Ritual circumcision: No longer a problem for health services in the British Isles

G. K. Atkin, C. Butler, J. Broadhurst, A. Khan, R. Nataraj, N. Madden, M. Haddad, S. A. Clarke

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5 Citations (Scopus)


INTRODUCTION: Primary care trust (PCT) funding of a ritual circumcision service has recently been withdrawn from our unit, raising concerns that this may result in greater morbidity from community circumcision. The aims of this study were to document our circumcision practice before and after the withdrawal of PCT funding and to determine its effect on the morbidity from circumcision. In addition, we wanted to survey all paediatric surgical centres in the British Isles to ascertain how many still offer a ritual circumcision service. PATIENTS AND METHODS: We retrospectively reviewed our circumcision practice for 1 year prior to the removal of UK Government funding, and then performed a prospective audit of our practice for the 12 months following funding withdrawal. An e-mail survey was also performed of all paediatric surgical units to determine the ritual circumcision service provision throughout the British Isles. RESULTS: A total of 213 boys underwent circumcision during the 12 months prior to the withdrawal of funding, of which 106 cases (50%) were ritual circumcisions. After funding withdrawal, 99 boys underwent circumcision, of which 98 cases (99%) were for medical reasons. A similar number of boys were re-admitted after a hospital circumcision during the two review periods (5 versus 4 patients), whereas the number admitted following a community circumcision rose after funding withdrawal (6 versus 11 patients). Only a third of British paediatric surgical centres offer a ritual circumcision service, and a significant proportion of these were either providing the service without PCT funding, or were reconsidering their decision to continue. CONCLUSIONS PCT: funding withdrawal for ritual circumcision had an impact on our unit's procedural case volume. This represented a cost saving to the trust, despite a higher rate of admissions for postoperative complications. There is an inequality in healthcare provision throughout the British Isles for ritual circumcision, and we feel it is vital to offer support and training to medical and non-medical practitioners who are being asked to perform a greater number of circumcisions in the community.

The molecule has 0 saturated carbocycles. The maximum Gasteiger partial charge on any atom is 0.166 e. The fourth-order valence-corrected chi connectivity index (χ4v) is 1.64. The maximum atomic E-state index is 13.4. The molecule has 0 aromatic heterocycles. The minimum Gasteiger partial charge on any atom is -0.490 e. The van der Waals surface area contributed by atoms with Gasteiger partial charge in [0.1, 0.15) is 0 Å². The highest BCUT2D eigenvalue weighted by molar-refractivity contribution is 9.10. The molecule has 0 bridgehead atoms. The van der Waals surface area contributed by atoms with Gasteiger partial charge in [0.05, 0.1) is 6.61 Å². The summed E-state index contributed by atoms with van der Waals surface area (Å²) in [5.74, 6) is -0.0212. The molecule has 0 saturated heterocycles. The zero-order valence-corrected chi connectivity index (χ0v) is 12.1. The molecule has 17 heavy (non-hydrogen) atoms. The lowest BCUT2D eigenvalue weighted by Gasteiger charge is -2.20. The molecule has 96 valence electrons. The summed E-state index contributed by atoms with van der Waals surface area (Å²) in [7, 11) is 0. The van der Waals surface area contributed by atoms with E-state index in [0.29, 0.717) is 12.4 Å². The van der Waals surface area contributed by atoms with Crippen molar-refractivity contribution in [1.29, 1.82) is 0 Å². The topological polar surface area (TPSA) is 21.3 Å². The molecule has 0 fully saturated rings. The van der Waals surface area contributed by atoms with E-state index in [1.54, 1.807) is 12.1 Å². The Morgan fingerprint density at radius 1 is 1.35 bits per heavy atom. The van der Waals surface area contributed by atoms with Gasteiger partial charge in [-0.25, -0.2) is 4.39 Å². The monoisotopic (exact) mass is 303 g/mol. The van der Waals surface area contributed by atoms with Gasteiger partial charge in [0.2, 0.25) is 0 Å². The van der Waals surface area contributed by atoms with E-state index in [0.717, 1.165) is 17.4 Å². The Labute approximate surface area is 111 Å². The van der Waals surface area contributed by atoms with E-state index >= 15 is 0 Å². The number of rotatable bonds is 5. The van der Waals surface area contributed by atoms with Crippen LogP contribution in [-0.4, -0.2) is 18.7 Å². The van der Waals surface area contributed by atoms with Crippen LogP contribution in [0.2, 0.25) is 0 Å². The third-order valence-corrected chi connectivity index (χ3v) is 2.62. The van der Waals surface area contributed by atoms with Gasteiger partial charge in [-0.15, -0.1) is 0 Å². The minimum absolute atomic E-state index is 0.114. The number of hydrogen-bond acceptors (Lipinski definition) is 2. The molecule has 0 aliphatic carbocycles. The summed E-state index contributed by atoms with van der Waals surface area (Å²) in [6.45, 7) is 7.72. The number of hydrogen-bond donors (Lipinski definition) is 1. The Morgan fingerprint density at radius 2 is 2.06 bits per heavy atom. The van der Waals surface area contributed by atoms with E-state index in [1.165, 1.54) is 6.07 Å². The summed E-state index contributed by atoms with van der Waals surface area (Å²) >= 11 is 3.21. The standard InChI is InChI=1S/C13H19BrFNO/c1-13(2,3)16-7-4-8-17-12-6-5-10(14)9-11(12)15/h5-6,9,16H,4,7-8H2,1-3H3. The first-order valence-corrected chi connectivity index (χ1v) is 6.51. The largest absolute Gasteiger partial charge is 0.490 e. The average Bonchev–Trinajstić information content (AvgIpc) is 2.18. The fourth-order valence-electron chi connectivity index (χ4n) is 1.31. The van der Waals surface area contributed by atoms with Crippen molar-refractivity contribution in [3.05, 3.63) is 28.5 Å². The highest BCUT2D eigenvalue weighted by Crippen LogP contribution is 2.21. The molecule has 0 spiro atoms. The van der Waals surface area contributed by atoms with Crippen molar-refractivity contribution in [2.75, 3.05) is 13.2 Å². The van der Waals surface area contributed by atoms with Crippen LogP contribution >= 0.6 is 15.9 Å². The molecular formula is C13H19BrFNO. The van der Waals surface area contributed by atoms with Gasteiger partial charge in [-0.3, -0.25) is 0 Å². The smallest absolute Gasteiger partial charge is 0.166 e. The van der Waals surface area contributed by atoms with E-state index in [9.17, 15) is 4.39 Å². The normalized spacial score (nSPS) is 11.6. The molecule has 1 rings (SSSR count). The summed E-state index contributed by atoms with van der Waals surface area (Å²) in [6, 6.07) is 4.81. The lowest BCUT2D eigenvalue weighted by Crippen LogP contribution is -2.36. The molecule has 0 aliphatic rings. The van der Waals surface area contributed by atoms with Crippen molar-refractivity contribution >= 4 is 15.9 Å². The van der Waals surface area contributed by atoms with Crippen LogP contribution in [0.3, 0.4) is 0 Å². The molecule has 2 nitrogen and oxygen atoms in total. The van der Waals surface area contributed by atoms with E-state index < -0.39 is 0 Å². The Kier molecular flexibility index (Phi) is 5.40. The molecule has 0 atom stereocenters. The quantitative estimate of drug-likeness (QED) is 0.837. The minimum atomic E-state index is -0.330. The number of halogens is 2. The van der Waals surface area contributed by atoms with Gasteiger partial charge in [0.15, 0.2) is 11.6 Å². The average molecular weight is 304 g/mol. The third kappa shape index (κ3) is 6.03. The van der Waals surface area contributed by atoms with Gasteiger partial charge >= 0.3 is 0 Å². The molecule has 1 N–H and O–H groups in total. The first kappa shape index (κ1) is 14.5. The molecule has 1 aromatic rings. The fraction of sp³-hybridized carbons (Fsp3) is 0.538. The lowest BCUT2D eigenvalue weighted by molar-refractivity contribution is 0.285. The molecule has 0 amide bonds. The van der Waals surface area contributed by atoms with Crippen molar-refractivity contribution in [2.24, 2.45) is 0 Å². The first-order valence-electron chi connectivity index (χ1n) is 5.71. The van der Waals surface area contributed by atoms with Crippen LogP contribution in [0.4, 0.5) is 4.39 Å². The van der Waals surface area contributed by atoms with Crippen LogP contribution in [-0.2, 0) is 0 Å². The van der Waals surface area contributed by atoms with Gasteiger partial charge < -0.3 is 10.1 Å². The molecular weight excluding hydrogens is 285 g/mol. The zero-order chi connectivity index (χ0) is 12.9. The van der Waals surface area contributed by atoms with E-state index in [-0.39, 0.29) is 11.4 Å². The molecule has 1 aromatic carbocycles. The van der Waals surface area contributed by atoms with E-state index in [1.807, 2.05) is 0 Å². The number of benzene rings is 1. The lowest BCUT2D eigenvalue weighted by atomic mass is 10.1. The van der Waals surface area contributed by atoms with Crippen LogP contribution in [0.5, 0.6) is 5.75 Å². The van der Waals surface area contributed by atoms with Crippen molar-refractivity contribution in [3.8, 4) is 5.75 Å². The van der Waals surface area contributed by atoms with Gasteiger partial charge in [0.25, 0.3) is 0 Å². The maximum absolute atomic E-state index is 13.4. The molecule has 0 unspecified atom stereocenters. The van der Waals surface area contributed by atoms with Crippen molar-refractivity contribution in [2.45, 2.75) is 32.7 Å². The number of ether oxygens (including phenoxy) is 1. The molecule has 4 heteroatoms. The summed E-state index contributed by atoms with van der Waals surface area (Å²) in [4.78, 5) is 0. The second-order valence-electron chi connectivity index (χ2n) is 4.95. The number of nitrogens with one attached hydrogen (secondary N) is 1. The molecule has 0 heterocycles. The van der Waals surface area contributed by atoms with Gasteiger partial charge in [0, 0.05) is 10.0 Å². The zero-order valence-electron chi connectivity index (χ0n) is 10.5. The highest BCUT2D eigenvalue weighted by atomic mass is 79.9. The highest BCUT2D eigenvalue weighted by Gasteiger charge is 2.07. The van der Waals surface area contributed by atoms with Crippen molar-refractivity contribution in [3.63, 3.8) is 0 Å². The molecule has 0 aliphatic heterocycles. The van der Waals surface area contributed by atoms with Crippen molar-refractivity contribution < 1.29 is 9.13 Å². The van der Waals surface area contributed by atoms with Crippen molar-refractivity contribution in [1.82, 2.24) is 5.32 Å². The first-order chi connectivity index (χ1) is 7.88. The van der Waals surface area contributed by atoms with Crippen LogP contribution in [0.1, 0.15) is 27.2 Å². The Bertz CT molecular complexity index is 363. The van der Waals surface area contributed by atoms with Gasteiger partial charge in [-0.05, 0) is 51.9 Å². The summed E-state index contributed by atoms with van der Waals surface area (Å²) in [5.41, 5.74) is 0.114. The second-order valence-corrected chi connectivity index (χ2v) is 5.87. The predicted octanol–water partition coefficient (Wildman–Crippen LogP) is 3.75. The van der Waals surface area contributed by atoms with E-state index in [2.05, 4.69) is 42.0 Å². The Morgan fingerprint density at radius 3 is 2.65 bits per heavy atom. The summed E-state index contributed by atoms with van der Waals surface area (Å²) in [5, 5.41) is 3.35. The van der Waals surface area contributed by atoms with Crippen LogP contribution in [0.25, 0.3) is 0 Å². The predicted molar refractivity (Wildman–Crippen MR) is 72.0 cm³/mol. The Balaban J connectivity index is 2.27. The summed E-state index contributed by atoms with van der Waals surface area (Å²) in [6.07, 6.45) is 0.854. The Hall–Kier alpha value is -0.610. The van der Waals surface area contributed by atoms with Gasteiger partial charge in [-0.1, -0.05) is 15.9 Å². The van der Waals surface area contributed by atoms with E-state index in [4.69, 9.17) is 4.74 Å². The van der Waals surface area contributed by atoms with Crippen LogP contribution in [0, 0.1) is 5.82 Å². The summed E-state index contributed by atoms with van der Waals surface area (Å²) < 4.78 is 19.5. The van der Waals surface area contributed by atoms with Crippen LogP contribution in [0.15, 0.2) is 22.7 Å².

Original languageEnglish
Pages (from-to)693-696
Number of pages4
JournalAnnals of the Royal College of Surgeons of England
Issue number8
Publication statusPublished - 1 Nov 2009
Externally publishedYes


  • Community circumcision
  • NHS funding
  • Ritual circumcision

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